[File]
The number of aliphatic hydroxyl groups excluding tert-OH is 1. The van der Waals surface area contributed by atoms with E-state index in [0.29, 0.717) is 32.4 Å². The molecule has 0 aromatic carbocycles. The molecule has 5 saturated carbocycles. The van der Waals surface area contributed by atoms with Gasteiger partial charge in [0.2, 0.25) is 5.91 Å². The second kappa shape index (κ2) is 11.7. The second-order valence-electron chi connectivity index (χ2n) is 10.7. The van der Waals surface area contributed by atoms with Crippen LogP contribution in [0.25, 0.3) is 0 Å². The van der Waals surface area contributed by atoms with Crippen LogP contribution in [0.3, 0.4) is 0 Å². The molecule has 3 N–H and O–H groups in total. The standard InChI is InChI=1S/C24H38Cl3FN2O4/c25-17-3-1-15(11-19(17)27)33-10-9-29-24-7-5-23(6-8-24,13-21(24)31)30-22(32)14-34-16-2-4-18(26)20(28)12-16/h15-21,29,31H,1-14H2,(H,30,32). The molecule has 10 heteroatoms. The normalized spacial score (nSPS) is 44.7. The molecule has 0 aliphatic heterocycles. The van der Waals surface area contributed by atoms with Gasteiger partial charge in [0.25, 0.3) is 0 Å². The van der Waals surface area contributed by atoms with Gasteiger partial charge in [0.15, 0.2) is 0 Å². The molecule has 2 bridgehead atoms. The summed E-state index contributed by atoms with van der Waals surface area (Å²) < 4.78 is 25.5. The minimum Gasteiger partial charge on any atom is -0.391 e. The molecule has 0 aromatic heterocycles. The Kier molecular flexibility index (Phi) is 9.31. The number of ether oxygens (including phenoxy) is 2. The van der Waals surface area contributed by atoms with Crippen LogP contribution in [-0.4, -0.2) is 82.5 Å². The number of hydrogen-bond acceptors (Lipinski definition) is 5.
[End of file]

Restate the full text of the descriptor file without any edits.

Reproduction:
The number of aliphatic hydroxyl groups excluding tert-OH is 1. The van der Waals surface area contributed by atoms with E-state index in [0.29, 0.717) is 32.4 Å². The molecule has 0 aromatic carbocycles. The molecule has 5 saturated carbocycles. The van der Waals surface area contributed by atoms with Gasteiger partial charge in [0.2, 0.25) is 5.91 Å². The second kappa shape index (κ2) is 11.7. The second-order valence-electron chi connectivity index (χ2n) is 10.7. The van der Waals surface area contributed by atoms with Crippen LogP contribution in [0.25, 0.3) is 0 Å². The van der Waals surface area contributed by atoms with Crippen LogP contribution in [0.3, 0.4) is 0 Å². The molecule has 3 N–H and O–H groups in total. The standard InChI is InChI=1S/C24H38Cl3FN2O4/c25-17-3-1-15(11-19(17)27)33-10-9-29-24-7-5-23(6-8-24,13-21(24)31)30-22(32)14-34-16-2-4-18(26)20(28)12-16/h15-21,29,31H,1-14H2,(H,30,32). The molecule has 10 heteroatoms. The normalized spacial score (nSPS) is 44.7. The molecule has 0 aliphatic heterocycles. The van der Waals surface area contributed by atoms with Gasteiger partial charge in [0.25, 0.3) is 0 Å². The van der Waals surface area contributed by atoms with Gasteiger partial charge in [0.15, 0.2) is 0 Å². The molecule has 2 bridgehead atoms. The summed E-state index contributed by atoms with van der Waals surface area (Å²) < 4.78 is 25.5. The minimum Gasteiger partial charge on any atom is -0.391 e. The molecule has 0 aromatic heterocycles. The Kier molecular flexibility index (Phi) is 9.31. The number of ether oxygens (including phenoxy) is 2. The van der Waals surface area contributed by atoms with Crippen LogP contribution in [-0.4, -0.2) is 82.5 Å². The number of hydrogen-bond acceptors (Lipinski definition) is 5.